In Java, or C or many other languages, the sub-expressions here would be evaluated left-to-right. If preserved is null, they stop right there. If it's not NULL, but is not an array, don't even bother to check the array bounds.

    HOWEVER, LotusSCRIPT DOES NOT WORK THAT WAY!! LotusScript ALWAYS evaluates ALL the sub-expressions. Why? Because Visual Basic (from which LotusScript was cloned) does it that way (or at least, used to).

    So, the first time I ran this code where "preserved" was NULL (not an error condition, it was set up that way on purpose), LotusScript threw an exception on the Ubound() call. I had forgotten that LotusScript is not "lazy". I should have coded it this way:

                                                   dim preserved as variant
                                                   dim respIdx as Integer
                                                 respIdx = 0
                                                  preserved = FillArrayWithStuff    ' might be an array, might be NULL
                                                 If Not Isnull(preserved)  Then
                                                        If Isarray(preserved) Then
                                                                If respIdx <= Ubound(preserved) Then
                                                                        values = preserved(respIdx)
                                                                         ' do more work
                                                                End If        ' ubound
                                                       End If                 ' isarray
                                               End If                   ' isnull

    So, here's one case where the fact that LS is not "lazy" made more work for me. Sigh. I need a nap.

    Geek Ya Later!


    (Need expert application development architecture/coding help? Contact me at: bbalaban, gmail.com)
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    Comments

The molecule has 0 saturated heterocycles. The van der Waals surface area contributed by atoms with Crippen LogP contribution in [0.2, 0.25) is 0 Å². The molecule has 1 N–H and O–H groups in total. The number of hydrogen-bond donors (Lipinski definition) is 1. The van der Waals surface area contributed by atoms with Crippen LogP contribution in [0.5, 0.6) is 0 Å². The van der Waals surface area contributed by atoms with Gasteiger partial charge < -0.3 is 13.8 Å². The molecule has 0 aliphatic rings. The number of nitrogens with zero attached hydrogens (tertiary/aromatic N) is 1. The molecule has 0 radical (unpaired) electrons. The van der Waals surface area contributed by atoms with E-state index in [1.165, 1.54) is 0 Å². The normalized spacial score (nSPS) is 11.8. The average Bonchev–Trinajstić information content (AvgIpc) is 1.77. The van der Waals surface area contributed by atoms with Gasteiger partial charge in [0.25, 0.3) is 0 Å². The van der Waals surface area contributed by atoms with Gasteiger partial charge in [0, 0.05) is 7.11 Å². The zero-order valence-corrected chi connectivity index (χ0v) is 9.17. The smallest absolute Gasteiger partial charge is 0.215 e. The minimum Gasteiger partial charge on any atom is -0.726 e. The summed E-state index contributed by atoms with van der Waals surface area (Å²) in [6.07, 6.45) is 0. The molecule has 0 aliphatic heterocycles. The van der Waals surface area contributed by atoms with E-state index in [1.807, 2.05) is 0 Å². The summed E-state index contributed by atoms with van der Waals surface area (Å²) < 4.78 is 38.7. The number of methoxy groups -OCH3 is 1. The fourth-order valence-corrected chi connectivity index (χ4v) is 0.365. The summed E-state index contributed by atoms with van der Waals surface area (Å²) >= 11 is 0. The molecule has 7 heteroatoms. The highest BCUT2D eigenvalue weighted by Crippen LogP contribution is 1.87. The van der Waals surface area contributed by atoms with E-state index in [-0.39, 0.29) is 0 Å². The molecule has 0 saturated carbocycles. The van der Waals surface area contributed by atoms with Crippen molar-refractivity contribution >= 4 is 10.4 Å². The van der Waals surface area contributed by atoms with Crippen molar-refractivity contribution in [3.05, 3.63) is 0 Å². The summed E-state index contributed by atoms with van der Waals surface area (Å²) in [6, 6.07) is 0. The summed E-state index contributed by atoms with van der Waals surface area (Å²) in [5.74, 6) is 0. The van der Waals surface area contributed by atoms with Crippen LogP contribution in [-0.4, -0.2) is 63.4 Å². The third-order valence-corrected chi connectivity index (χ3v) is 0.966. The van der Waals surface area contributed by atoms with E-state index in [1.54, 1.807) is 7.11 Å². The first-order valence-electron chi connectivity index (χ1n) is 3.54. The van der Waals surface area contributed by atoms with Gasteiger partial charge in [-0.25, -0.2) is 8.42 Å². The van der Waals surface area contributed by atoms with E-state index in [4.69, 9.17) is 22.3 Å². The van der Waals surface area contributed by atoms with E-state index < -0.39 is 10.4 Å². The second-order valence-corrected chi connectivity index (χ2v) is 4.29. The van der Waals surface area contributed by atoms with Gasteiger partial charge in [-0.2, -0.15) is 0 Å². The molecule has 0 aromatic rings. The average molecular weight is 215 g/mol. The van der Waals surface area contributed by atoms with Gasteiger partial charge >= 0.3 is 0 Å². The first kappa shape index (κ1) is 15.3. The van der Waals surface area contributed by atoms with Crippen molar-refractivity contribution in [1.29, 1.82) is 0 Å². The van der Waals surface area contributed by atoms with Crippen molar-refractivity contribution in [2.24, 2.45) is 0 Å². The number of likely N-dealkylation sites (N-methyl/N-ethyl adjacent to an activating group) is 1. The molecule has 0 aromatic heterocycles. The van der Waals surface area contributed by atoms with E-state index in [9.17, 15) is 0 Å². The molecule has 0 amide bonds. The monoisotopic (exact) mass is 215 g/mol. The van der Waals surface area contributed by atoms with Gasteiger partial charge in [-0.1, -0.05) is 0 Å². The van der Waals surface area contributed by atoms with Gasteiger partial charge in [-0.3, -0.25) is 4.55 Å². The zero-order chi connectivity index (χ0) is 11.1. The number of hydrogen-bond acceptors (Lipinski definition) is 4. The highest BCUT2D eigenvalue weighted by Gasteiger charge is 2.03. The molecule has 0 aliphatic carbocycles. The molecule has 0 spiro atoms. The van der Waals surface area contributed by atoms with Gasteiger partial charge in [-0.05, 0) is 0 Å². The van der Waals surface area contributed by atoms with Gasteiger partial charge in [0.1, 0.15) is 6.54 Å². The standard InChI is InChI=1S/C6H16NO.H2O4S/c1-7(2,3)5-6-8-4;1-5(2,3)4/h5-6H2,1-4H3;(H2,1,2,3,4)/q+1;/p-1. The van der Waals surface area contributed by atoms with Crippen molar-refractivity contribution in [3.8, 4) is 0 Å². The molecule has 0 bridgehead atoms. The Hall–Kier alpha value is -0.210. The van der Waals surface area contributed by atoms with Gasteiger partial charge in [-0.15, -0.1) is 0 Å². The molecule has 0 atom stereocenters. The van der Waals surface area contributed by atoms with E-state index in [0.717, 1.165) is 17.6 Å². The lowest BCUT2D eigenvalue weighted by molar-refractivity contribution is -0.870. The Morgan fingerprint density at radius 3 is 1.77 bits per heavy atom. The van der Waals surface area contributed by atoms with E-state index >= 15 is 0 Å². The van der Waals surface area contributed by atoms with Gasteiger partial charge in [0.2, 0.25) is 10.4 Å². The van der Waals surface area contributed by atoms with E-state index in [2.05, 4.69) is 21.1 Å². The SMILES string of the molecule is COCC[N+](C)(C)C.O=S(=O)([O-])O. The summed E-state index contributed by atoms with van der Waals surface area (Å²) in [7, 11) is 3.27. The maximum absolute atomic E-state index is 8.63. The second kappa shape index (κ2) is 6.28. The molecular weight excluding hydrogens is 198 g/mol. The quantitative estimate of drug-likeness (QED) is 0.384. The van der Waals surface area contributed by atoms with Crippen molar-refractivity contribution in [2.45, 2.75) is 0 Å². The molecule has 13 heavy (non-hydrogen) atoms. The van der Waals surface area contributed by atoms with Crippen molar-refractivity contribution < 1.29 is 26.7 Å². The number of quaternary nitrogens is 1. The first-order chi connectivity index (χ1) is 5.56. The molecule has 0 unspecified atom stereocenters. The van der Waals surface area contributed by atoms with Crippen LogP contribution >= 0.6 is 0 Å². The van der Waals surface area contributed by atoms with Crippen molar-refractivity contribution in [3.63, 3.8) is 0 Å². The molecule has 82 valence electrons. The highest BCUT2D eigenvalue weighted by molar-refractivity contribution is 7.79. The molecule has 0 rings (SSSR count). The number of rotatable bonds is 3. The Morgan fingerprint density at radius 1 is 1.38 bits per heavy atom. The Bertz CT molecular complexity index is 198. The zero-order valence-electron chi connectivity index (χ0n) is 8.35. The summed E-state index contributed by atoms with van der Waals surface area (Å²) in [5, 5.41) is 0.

1jake  8/16/2009 8:32:48 AM   Lazy Evaluation : When Being Lazy Causes You More Work

    Well articulated. Because I'm switching languages so much (there are so many loosely typed languages out there to make a buck on) I'm a bit hardwired to double check if a language is lazy or not. But it's worth repeating.

    2  8/16/2009 8:10:26 PM   Lazy Evaluation : When Being Lazy Causes You More Work

    I remember discovering this years ago and being very annoyed with LS. ;-)

    I'm sure I have many inefficient programs where I don't use nested IFs because (unlike your example) it won't cause a problem (like multiple tests of var that's not null). Thanks for reminding me that I should use multiple, nested IFs more often than I do, so LS doesn't evaluate things it doesn't need to. Grumble. ;-)

    3Richard Schwartz  8/16/2009 10:19:10 PM   Lazy Evaluation : When Being Lazy Causes You More Work

    The reason LotusScript and VB don't do it is because ANSI standard BASIC, upon which both were cloned, didn't do it. And the reason ANSI standard BASIC didn't is that the early versions of BASIC that the ANSI standard sought to maintain compatibility with didn't. And the reason that the earlier versions of BASIC didn't is... well... I dunno for sure, but there were no pointers to contend with and functions with side effects were considered a bad practice, so there just probably wasn't any reason to do it.

    Another thing: it's debatable whether lazy evaluation is an optimization. It inserts an extra test where the programmer didn't put one, so if we're in a loop and the first condition evaluates to true except in unexpected error cases (which is the case in an awful lot of common programming idioms) then it actually costs an extra instruction on each iteration. Not saying this is a bad thing.

    4Scott Leis  8/17/2009 10:00:07 PM  Lazy Evaluation : When Being Lazy Causes You More Work